Which Joe gave his name to ‘sloppy joes’? We look at five interesting sandwiches and their lexical origins.
A shrub native to tropical and subtropical America, whose leaves may be used as a calorie-free substitute for sugar.
- ‘To sweeten foods and beverages, Nelson suggests using the natural, calorie-free herb stevia.’
- ‘According to FDA officials, the herb stevia can be ‘adulterated’ merely by being in the presence of information that reveals its sweetening property.’
- ‘Stevia comes directly from the stevia that is grown and used in South America, most notably in Brazil and Paraguay as well as many other countries including Japan.’
- ‘A small, green plant, native to Paraguay, stevia's leaves have a nectar-like taste that can be 30 times sweeter than sugar, depending upon the quality of the leaf.’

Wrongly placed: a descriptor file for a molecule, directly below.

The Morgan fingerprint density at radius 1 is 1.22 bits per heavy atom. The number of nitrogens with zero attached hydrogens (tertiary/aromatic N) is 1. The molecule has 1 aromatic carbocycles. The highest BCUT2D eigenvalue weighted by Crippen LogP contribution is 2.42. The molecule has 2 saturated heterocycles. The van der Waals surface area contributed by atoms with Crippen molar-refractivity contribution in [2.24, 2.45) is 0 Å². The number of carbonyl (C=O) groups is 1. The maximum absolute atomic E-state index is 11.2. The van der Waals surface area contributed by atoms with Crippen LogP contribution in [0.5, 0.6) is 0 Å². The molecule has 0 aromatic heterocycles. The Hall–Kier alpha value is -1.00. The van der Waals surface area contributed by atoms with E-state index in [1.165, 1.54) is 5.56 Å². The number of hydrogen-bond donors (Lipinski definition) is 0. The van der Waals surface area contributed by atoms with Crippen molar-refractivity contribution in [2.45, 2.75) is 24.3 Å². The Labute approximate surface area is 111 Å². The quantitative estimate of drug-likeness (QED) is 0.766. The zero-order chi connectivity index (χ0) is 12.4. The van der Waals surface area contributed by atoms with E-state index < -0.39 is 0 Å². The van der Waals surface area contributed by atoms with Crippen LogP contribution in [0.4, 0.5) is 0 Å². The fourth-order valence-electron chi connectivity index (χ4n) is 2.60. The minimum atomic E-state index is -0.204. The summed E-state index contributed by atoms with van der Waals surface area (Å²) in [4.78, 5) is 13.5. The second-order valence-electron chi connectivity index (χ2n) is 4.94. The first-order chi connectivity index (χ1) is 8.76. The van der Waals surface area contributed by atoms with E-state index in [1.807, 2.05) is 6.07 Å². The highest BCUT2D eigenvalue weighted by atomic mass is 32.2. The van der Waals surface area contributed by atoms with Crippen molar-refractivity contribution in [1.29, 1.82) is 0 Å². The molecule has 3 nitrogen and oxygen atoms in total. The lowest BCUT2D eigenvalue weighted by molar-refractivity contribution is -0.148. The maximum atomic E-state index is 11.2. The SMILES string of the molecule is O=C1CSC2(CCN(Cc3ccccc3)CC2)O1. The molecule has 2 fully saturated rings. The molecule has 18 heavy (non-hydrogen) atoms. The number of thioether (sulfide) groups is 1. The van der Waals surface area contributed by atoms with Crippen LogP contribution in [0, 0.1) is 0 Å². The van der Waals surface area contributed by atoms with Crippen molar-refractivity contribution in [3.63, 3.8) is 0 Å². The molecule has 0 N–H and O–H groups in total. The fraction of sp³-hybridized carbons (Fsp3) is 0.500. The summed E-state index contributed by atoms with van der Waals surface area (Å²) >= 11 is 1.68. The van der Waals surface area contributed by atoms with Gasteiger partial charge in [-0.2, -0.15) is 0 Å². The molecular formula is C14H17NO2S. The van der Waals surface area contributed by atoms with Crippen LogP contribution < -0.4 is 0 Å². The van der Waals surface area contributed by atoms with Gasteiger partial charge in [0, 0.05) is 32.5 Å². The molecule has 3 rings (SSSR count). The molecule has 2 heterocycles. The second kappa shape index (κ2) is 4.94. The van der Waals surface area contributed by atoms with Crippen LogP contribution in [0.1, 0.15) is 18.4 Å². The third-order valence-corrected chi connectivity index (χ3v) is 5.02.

- ‘The area where we're working is full of newly-planted yucca, papayas, sweet potatoes, and herbs like marjoram and stevia as ground cover.’
Modern Latin (genus name), named after Pedro Jaime Esteve (1500–66), Spanish physician and botanist.
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Before you run for the hills, let’s run through a list of ‘run’ expressions that are running through our minds.
The definitions of ‘buddy’ and ‘bro’ in the OED have recently been revised. We explore their history and increase in popularity.